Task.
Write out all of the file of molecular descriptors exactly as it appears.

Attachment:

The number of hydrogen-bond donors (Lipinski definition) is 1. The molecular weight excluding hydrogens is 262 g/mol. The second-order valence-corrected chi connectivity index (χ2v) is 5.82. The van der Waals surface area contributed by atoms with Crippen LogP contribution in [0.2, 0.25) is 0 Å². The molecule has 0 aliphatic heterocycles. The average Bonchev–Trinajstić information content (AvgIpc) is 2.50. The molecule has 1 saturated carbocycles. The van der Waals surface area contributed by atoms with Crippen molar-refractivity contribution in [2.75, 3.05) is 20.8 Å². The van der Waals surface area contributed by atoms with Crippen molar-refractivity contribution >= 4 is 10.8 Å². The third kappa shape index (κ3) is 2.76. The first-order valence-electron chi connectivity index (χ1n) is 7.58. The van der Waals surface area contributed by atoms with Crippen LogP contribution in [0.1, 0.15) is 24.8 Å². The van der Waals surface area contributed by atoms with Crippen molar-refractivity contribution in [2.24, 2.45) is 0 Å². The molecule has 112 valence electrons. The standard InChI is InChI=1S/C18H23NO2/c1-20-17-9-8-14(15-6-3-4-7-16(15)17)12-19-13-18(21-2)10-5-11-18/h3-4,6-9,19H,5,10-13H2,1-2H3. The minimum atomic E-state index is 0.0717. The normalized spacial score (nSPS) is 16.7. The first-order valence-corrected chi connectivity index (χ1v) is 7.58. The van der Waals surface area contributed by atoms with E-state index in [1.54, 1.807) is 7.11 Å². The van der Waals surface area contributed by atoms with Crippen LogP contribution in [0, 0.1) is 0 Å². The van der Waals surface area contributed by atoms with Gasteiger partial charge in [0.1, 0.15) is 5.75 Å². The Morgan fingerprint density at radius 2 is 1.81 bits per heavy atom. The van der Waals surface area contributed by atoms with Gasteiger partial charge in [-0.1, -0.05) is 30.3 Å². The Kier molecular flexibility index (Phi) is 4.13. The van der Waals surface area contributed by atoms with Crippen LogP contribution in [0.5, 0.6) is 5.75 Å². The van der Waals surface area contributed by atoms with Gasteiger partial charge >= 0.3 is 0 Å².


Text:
The number of hydrogen-bond donors (Lipinski definition) is 1. The molecular weight excluding hydrogens is 262 g/mol. The second-order valence-corrected chi connectivity index (χ2v) is 5.82. The van der Waals surface area contributed by atoms with Crippen LogP contribution in [0.2, 0.25) is 0 Å². The molecule has 0 aliphatic heterocycles. The average Bonchev–Trinajstić information content (AvgIpc) is 2.50. The molecule has 1 saturated carbocycles. The van der Waals surface area contributed by atoms with Crippen molar-refractivity contribution in [2.75, 3.05) is 20.8 Å². The van der Waals surface area contributed by atoms with Crippen molar-refractivity contribution >= 4 is 10.8 Å². The third kappa shape index (κ3) is 2.76. The first-order valence-electron chi connectivity index (χ1n) is 7.58. The van der Waals surface area contributed by atoms with Crippen LogP contribution in [0.1, 0.15) is 24.8 Å². The van der Waals surface area contributed by atoms with Crippen molar-refractivity contribution in [2.24, 2.45) is 0 Å². The molecule has 112 valence electrons. The standard InChI is InChI=1S/C18H23NO2/c1-20-17-9-8-14(15-6-3-4-7-16(15)17)12-19-13-18(21-2)10-5-11-18/h3-4,6-9,19H,5,10-13H2,1-2H3. The minimum atomic E-state index is 0.0717. The normalized spacial score (nSPS) is 16.7. The first-order valence-corrected chi connectivity index (χ1v) is 7.58. The van der Waals surface area contributed by atoms with E-state index in [1.54, 1.807) is 7.11 Å². The van der Waals surface area contributed by atoms with Crippen LogP contribution in [0, 0.1) is 0 Å². The van der Waals surface area contributed by atoms with Gasteiger partial charge in [0.1, 0.15) is 5.75 Å². The Morgan fingerprint density at radius 2 is 1.81 bits per heavy atom. The van der Waals surface area contributed by atoms with Gasteiger partial charge in [-0.1, -0.05) is 30.3 Å². The Kier molecular flexibility index (Phi) is 4.13. The van der Waals surface area contributed by atoms with Crippen LogP contribution in [0.5, 0.6) is 5.75 Å². The van der Waals surface area contributed by atoms with Gasteiger partial charge >= 0.3 is 0 Å².